My original assignment was to visit the Isabella Stewart Gardner museum and relate it to two scholarly articles I received in class. I predicted I would be disappointed with such specific parameters, but my expectations were blown away when I entered the museum. The sheer number of rooms was astonishing, and each room’s contents were increasingly intriguing. I got lost in painted ceilings and ancient statues for most of that day. I scribbled down my first and second impressions of each room, and took note of which objects drew most visitors’ attention. Gallery attendants divulged interesting background information, which I also wrote down.  Once my notes were completed, I remember thinking I had looked at everything in the museum but had still seen only a tiny part of what it was.

My essay became an attempt to look further into the true nature of the Isabella Stewart Gardner museum. Rather than wandering in halls, I wandered with my mind.  I compared the mystery of the Gardner museum to more clearly organized collections I had seen and to the chaotic wonder cabinets in my secondary source material. A conversation with a classmate yielded more insights and alternate perspectives. Did our discussions bring us to an understanding of the Gardner museum, or only to deeper questions? I toyed around with my fragmented ideas and tried to string them into a cohesive argument about the nature of ordered collections. I glued my thoughts together as I wrote, and allowed the paper to be more free-form and visually based than my usual style. Like a wonder cabinet, this final paper is clear in some ways and disorganized in others.  My hope is that my essay inspires readers to take a second look at local museums and find something extraordinary in everyday surroundings.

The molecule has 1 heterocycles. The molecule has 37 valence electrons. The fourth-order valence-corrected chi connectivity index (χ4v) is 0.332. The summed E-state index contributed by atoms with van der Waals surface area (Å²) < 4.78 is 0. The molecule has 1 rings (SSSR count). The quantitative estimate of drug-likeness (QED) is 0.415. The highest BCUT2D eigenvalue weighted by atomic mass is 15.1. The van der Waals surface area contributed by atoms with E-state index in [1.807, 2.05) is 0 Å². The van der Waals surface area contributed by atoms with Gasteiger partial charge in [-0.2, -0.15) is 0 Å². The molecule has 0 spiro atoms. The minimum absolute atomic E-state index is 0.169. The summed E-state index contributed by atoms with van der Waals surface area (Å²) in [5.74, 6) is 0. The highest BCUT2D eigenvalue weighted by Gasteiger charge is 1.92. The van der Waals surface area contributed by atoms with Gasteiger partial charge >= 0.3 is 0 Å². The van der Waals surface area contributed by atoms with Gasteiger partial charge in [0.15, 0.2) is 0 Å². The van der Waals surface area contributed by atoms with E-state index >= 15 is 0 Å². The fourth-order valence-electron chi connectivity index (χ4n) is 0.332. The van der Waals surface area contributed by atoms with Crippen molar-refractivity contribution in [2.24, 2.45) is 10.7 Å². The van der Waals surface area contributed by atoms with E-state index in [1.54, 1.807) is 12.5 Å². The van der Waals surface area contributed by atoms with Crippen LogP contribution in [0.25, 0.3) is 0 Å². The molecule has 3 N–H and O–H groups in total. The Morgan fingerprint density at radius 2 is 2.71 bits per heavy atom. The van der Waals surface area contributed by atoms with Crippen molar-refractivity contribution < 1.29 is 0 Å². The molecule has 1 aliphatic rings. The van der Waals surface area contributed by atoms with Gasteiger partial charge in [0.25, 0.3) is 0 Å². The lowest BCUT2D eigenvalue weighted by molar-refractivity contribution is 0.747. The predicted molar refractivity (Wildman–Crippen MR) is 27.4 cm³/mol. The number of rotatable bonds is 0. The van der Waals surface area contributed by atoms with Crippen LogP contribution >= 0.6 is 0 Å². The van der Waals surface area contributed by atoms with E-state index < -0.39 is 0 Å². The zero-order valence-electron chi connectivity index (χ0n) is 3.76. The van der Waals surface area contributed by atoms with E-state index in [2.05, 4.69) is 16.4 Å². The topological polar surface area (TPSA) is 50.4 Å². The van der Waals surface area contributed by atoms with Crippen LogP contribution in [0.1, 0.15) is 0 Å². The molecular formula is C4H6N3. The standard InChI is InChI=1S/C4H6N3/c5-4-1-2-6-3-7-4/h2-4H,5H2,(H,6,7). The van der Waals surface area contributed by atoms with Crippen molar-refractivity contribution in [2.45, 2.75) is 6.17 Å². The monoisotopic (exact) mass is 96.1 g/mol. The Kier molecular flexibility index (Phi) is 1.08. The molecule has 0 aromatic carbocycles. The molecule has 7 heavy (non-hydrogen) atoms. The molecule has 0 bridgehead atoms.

KATIE GRISWOLD is studying environmental science with a minor in marine science in the College of Arts and Sciences class of 2016. She hails from the Washington DC metropolitan area, where museums are free and plentiful. The essay is dedicated to her mother and father, for showing her the Smithsonian collections and raising her with an appreciation for art. Katie also thanks Dr. Daniel Hutchins for introducing her to the Isabella Stewart Gardner Museum and Phoebe Horgan for lending inspiration and a pencil.